Valentino Gonzalez – Galaxy Growth in the Early Universe
“Galaxy Growth in the Early Universe“
Universidad de Chile
As the Universe evolves, the structures in it grow in mass with a rate that has been steadily decreasing since very early on. The first 2 billion years represent an epoch of very fast evolution and growth for galaxies. The study of this process in distant galaxies requires extremely deep data that nowadays is only available thanks to the Hubble Space telescope and, very importantly, to Spitzer. Based on the deepest images from these two powerful telescopes today we can study the physical properties of these galaxies such as their ages, star formation rates, and stellar masses. By following the evolution of these properties in the early Universe, we are starting to understand the very first stages of galaxy evolution and the stellar mass growth in galaxies. In this talk I will review some of the most recent progress in this field, the current challenges that we face (e.g., the effect of strong emission lines in SED modeling, and their implications), and some alternatives that we are exploring to move forward.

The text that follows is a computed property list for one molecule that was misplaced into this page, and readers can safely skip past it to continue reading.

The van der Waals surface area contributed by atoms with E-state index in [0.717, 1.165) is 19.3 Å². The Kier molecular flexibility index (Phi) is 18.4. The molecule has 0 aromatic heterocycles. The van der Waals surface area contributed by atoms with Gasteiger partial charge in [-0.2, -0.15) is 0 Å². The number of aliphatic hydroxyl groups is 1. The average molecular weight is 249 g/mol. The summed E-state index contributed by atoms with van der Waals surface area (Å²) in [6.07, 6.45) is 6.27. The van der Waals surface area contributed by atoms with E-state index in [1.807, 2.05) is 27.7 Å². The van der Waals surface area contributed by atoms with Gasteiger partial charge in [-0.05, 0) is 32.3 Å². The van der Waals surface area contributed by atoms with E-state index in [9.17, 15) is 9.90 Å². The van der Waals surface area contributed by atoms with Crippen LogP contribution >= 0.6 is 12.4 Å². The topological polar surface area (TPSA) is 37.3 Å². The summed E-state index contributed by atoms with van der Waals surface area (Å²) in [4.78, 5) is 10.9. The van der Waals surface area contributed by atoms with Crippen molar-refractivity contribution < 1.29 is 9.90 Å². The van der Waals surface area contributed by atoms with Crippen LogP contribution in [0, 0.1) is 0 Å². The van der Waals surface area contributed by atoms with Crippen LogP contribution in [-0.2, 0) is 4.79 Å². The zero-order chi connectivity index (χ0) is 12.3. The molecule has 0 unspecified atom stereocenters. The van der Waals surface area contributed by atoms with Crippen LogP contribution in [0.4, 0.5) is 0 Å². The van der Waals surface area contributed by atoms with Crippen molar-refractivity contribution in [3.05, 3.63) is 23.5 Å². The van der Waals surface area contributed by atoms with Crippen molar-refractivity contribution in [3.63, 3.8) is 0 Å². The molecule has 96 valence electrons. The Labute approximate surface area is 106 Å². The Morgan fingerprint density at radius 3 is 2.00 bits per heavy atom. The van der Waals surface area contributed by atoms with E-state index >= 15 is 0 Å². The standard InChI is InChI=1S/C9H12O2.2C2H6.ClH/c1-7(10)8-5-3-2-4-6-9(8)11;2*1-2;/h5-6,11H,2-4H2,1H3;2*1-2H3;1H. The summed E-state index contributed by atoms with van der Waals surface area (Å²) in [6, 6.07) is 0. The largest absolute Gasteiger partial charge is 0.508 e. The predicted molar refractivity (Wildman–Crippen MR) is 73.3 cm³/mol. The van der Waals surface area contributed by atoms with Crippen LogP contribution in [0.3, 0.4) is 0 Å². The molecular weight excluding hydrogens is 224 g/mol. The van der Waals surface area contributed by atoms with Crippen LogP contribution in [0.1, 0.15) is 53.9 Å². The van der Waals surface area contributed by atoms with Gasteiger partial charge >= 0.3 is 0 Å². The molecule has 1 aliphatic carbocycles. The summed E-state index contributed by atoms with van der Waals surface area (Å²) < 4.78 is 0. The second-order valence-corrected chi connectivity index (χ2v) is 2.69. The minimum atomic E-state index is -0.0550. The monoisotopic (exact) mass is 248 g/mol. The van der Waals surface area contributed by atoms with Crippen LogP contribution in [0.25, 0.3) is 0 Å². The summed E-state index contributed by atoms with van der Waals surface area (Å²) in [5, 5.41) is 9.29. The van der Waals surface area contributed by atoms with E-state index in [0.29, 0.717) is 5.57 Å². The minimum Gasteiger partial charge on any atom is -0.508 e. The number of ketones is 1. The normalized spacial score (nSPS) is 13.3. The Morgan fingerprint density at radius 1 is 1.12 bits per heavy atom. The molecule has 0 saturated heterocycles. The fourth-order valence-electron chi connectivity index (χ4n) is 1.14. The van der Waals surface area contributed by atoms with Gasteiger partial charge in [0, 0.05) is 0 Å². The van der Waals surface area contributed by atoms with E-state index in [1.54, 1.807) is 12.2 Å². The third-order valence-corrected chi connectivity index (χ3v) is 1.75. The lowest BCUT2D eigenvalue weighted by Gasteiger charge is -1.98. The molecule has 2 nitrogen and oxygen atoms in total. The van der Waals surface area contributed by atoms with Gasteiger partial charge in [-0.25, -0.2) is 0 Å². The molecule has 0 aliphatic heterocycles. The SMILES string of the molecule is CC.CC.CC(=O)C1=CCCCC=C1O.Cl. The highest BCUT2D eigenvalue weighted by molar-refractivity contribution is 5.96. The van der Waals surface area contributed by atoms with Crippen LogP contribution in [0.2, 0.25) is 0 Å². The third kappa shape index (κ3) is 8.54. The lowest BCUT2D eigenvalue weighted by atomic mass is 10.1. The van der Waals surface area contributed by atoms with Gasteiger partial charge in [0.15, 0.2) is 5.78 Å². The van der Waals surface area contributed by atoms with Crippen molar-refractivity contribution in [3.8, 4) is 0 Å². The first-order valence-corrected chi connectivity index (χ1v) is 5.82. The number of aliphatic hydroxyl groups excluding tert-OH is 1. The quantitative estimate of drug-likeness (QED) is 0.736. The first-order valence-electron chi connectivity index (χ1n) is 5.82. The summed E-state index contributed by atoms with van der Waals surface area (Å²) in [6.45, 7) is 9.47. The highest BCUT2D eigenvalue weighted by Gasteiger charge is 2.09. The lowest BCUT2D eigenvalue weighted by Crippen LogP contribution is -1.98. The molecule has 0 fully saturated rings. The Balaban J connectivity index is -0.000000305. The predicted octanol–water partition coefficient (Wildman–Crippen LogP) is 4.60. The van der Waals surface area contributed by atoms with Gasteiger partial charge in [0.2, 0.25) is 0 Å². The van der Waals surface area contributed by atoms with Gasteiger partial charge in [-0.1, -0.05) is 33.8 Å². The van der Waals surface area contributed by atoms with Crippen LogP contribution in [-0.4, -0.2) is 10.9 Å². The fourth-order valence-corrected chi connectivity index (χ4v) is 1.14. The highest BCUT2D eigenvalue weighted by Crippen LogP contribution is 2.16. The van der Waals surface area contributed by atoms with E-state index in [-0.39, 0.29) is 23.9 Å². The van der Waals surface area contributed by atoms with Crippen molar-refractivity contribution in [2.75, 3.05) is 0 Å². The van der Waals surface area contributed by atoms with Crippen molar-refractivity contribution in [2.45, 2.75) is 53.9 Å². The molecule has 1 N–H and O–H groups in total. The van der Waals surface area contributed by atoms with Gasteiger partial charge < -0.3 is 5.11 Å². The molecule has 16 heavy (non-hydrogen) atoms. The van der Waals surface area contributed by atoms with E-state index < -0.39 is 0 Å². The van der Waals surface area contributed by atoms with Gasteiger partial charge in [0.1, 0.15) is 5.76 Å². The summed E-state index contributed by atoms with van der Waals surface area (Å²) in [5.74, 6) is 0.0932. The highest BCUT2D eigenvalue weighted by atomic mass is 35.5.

Seminar Room Institute of Astronomy
Thursday July 28th 2016